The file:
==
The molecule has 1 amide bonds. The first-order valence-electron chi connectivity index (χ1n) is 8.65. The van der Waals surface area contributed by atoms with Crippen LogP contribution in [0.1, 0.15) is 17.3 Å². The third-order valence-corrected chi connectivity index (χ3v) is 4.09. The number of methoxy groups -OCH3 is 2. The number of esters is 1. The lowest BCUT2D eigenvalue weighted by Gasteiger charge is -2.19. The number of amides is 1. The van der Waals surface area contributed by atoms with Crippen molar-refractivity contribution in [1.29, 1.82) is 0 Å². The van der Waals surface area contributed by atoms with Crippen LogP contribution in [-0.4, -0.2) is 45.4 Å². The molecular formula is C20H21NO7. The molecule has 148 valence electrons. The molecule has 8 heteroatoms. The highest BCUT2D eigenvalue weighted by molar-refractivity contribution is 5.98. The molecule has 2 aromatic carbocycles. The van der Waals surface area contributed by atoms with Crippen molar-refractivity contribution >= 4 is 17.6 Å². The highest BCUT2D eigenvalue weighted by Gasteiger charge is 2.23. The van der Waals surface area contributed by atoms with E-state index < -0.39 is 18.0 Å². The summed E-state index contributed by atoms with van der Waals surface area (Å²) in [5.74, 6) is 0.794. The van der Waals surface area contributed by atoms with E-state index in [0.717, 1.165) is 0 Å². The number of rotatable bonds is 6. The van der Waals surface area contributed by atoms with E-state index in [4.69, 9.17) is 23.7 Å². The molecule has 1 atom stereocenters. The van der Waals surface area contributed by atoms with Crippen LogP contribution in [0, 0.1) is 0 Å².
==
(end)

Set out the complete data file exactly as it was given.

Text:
The molecule has 1 amide bonds. The first-order valence-electron chi connectivity index (χ1n) is 8.65. The van der Waals surface area contributed by atoms with Crippen LogP contribution in [0.1, 0.15) is 17.3 Å². The third-order valence-corrected chi connectivity index (χ3v) is 4.09. The number of methoxy groups -OCH3 is 2. The number of esters is 1. The lowest BCUT2D eigenvalue weighted by Gasteiger charge is -2.19. The number of amides is 1. The van der Waals surface area contributed by atoms with Crippen molar-refractivity contribution in [1.29, 1.82) is 0 Å². The van der Waals surface area contributed by atoms with Crippen LogP contribution in [-0.4, -0.2) is 45.4 Å². The molecular formula is C20H21NO7. The molecule has 148 valence electrons. The molecule has 8 heteroatoms. The highest BCUT2D eigenvalue weighted by molar-refractivity contribution is 5.98. The molecule has 2 aromatic carbocycles. The van der Waals surface area contributed by atoms with Crippen molar-refractivity contribution >= 4 is 17.6 Å². The highest BCUT2D eigenvalue weighted by Gasteiger charge is 2.23. The van der Waals surface area contributed by atoms with E-state index < -0.39 is 18.0 Å². The summed E-state index contributed by atoms with van der Waals surface area (Å²) in [5.74, 6) is 0.794. The van der Waals surface area contributed by atoms with E-state index in [0.717, 1.165) is 0 Å². The number of rotatable bonds is 6. The van der Waals surface area contributed by atoms with E-state index in [4.69, 9.17) is 23.7 Å². The molecule has 1 atom stereocenters. The van der Waals surface area contributed by atoms with Crippen LogP contribution in [0, 0.1) is 0 Å².